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Felicia's Journey: cinematic disappointment and the construction of memory - Synchronicity swirls and other foolishness

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November 13th, 2006

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02:32 pm - Felicia's Journey: cinematic disappointment and the construction of memory
Yesterday teaotter and I watched the Atom Egoyan film Felicia's Journey. We both saw it when it came out in 2000 and loved it, being impressed at how much of a new take it gave to the serial killer and victim set-up and how generally unique and innovative it was. Rewatching it was a vast disappointment for both of us. While some part of this might be due to the difference between watching a movie in a theater and on a TV, much of it was due to the film itself. It seemed overly long and tedious and more importantly it was far less innovative than either of us remembered, with Bob Hoskins giving a portrayal of the killer that was impressively reminiscent of various similar characters in Hitchcock films.

I am far from certain about what inspired this change of feeling, but I think part of it may have been the simple act of watching the film for a second time. One thing that was clear about this film is that it is impressively incomplete – we lack obvious (or even understated) motives for many of the characters' actions and in discussing the film with Becca after seeing it a second time both of us remembered certain scenes differently from how they were shown in the tape we watched. We first assumed that we had watched a different cut of the film the first time, but after further discussion we each remembered different scenes being different. My best guess is that the very incompleteness of this film allowed up to construct meaning to fill these gaps, which naturally changed our memories of various details of the film so as to better fit these constructed meanings – a process not unlike how we each construct meaning in our lives. However, upon a second viewing the differences between the remembered scenes and the actual scenes became clear and so the much of the constructed meaning collapsed.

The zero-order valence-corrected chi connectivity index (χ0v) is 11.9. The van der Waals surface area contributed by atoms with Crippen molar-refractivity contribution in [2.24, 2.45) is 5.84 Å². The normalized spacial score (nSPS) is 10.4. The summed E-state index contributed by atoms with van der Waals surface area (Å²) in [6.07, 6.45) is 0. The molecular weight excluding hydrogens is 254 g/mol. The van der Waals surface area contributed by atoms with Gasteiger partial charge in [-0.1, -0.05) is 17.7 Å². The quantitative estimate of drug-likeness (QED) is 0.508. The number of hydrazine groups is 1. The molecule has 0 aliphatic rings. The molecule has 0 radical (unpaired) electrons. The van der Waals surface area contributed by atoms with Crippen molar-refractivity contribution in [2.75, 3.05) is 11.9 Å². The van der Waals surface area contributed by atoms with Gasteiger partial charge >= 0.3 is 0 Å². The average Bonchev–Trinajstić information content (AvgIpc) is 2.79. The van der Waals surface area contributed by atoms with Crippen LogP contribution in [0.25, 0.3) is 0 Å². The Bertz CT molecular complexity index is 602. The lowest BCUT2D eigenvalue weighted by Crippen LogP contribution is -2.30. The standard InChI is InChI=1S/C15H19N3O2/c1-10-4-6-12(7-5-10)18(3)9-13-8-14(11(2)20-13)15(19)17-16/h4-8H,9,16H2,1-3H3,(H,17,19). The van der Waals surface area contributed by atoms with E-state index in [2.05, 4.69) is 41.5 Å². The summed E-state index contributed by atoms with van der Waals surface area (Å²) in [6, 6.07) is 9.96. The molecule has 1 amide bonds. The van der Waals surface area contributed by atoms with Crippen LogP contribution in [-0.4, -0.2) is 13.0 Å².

Amidst my disappointment about the film, I am now curious about the fascinating social consequences of the increased use of video-blogging and the likely spread of the occasional efforts at people recording their lives on wireless webcams. The disconnection between rewatched events and constructed memories (and all memories are constructs) could be quite impressive and disturbing. In any case, while there is some truly excellent acting and some impressive cinematography in Felicia's Journey, my previously unqualified recommendation has now been replaced by this more dubious review.
Current Mood: contemplativecontemplative

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